Long before Snugglepot and Cuddlepie, May Gibbs wrote a book about “a dear, nice little girl” and her dog, who get lost and have quite the adventure trying to find each other.
More than 100 years after the book became the first written and illustrated by the beloved children’s author, it will be published in Australia.
Originally set in Australia, Mamie and Wag was only published when the setting was changed to London.Credit:Courtesy of Scholastic
Called Mamie and Wag, the story is set in Edwardian London and details the adventures that unfold after a dog and little girl are separated from each other. Along the way, they meet a beggar girl, a king and a queen, lots of cats and some curious characters known as the chimney pot people, the latter inspired by chimney pots around London’s Holborn.
Gibbs wrote the book under the pseudonym Silvia Hood and set the story in the Australian bush, complete with kangaroos and kookaburras. Gibbs was unable to find a publisher until she changed the setting to England, where it was published as About Us in 1912. According to Maureen Walsh’s May Gibbs Mother of the Gumnut, the author received the grand sum of 20 pounds for the work.
In Australia, publisher HarperCollins was licensed to print Gibbs’ work until 2019, when Scholastic took over. The latter is releasing the book and plans to publish a compendium of Gibbs’ unpublished works in the next few years.
Stewart Reed, a historian who specialises in May Gibbs and runs tours at her former home in Sydney’s Neutral Bay, said the book will have broad appeal.
Pages from Mamie and Wag.Credit:Courtesy of Scholastic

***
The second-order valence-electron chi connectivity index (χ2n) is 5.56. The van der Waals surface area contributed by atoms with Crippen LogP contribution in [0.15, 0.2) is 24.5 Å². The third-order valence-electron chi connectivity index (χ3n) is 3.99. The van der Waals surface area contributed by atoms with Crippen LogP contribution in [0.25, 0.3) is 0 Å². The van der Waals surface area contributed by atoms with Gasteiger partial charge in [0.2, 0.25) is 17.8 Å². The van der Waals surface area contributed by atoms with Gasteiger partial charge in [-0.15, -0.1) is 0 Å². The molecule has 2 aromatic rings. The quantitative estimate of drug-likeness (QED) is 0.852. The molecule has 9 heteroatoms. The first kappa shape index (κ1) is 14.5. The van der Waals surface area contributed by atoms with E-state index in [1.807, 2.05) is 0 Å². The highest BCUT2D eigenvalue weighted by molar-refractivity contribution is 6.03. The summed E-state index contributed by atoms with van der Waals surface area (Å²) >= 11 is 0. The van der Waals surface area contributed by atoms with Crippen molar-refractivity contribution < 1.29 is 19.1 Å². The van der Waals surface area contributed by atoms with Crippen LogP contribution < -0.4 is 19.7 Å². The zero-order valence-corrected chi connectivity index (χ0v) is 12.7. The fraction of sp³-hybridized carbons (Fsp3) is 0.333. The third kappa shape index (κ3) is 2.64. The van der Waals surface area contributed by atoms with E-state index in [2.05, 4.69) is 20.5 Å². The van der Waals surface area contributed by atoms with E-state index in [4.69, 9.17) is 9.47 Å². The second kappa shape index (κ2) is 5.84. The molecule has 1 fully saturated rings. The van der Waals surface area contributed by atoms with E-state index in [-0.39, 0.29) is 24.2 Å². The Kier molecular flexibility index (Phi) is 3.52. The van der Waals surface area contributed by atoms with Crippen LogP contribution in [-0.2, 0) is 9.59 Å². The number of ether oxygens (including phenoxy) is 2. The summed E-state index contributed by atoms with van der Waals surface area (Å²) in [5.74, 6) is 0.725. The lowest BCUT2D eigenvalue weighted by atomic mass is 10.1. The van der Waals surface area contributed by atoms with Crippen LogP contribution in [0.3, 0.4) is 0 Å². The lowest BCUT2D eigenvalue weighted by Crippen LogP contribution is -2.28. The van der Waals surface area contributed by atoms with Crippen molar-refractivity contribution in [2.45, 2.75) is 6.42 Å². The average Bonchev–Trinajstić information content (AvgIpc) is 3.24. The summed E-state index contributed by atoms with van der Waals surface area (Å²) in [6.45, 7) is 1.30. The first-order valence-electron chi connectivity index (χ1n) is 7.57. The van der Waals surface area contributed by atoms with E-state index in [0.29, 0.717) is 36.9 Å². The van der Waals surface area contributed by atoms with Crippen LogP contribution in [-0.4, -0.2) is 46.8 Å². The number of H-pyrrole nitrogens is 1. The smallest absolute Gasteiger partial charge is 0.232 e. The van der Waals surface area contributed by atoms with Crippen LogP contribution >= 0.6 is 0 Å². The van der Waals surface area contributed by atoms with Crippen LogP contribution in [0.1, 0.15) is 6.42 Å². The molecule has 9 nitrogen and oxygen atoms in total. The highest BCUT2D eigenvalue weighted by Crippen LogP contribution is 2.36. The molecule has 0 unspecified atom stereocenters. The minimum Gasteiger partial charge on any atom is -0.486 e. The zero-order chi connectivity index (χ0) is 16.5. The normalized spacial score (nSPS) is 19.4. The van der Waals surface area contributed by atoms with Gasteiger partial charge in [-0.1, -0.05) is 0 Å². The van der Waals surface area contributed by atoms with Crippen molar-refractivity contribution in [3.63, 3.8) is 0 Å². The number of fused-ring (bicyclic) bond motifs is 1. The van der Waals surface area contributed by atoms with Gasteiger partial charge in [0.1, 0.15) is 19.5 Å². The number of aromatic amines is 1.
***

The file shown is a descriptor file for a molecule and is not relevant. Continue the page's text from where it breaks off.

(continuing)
“[The book] is very different to all her other work, but it’s got a little girl, a dog, lots of cats and the chimney pot people, and that appeals to kids,” he said.
“The message that is good for parents to reinforce for their kids, that they’re not in this world alone. It’s not exactly Buddhist for karma, but it goes part way down there.”
May Gibbs illustration for a public health poster, 1919. Credit:The Northcott Society and the Spastic Centre
Creatures real and imagined were regular features of Gibbs’ work, her imagination giving rise to an array of wonderful bush creatures. Reed says she was an innovator, producing postcards featuring gumnut babies and Australian animals during WWI, to be sent to soldiers fighting overseas. During the Spanish flu, she drew a postcard featuring a kookaburra and a gum leaf baby wearing gum leaf face masks.
Gibbs was, Reed argues, an environmentalist before there was even a term for it. A note at the end of Snugglepot and Cuddlepie reads: “Humans, Please be kind to all bush creatures and don’t pull flowers up by the roots.”
Detail from a 102 year old painting by May Gibbs of the Gum Blossom babies.
Born in England in 1877, Gibbs came to Australia when she was four. The family lived in outback South Australia and then WA, before moving to Perth. Her parents were both artists and taught her to paint. She joined art societies when she was young and went to art schools, winning her first art prize when she was 15. Later, she became a political cartoonist for newspapers and magazines as well as a writer. One of her oil paintings, Chrysanthemums, 1894, sold at auction this month for a record-breaking price of $32,000, more than 10 times its upper estimate of $3000.
Snugglepot and Cuddlepie has never been out of print and was first published in 1918. When she died in 1969, Gibbs bequeathed royalties of her creations jointly to the Northcott Society and Cerebral Palsy Alliance.
Mamie was Gibbs’ childhood name; one wonders if she once had a dog named Wag and what sorts of fabulous adventures they had together.
Mamie and Wag by May Gibbs is published by Scholastic.
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